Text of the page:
With leadership as a profession being the professional goal for the leader, it is of utmost importance that the leader is always open to learning as a way of developing. The leader will be willing to take time out of their day to devote to professional educational development as well as seek out and participate in military and civilian training courses. Many courses of this style will assist the strengthening of leadership skills by directing the teaching and curriculum toward the subject of leadership. Beginning with the Basic Leaders Course (BLC) the Army ensures that the leader is set on the right path toward professional development by giving future leaders the opportunity to learn the basics of how to conduct themselves in daily leadership situations with their troops. These teachings are taken directly back to platoons where the new leader begins implementing them within their squads. The Army leader now has a set of skills which will enable them to build and improve upon while on their path to making leadership itself their profession.
To fully implement this new set of skills the leader begins applying them immediately in the squad level setting. The Soldier who implements these learned skills to make leadership their profession will be met with some resilience as the skills will be outside of the status quo and will not be embraced by all. After a period of adjustment and possible attempts at direct rebellion, the leader will see changes in discipline. This change in subordinate discipline is a direct reflection of the leader who has applied him or herself to making leadership their profession before proficiency in specific areas. As subordinates will always meet changes with reluctance, leaders should embrace them as learning techniques and opportunities to separate and differentiate themselves.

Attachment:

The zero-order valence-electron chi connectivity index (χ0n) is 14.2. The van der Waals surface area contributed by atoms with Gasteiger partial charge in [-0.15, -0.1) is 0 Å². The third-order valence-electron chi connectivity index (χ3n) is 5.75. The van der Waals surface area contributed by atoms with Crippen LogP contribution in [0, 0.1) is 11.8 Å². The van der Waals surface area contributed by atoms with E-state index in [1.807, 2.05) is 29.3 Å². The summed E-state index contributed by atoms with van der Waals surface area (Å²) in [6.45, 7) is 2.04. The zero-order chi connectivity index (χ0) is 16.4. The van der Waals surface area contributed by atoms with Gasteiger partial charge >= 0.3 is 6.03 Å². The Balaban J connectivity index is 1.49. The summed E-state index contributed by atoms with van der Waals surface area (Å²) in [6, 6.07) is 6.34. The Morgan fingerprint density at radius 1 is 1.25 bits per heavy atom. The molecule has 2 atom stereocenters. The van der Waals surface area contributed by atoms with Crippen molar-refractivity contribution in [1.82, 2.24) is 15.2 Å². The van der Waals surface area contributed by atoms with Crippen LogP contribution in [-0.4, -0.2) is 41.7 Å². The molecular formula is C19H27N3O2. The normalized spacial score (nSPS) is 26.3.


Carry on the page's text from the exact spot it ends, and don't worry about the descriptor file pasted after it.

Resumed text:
The conclusion is drawn, that, for the leader in today’s Army to prevail, they must apply themselves to making the action of leadership their profession, and not just a byword. To be successful in this endeavor they must put into practice all of the values that they learn, not only from training, but also from mentorship received, and their own experience. Examples of leadership are taken from fellow leaders, both good and bad, as it is often from the worst examples of leadership that the most important lessons can be learned. Leaders are most competent when they can adapt their leadership style to the Soldier they are in contact with at any particular moment and have the knowledge to provide that Soldier with the assistance that they need. A leader is at their most competent when they can improvise, adapt, and overcome. It is most important, that for the leader to make leadership their profession, they do not become stagnant or complacent in this endeavor, but that they strive for perfection in this goal.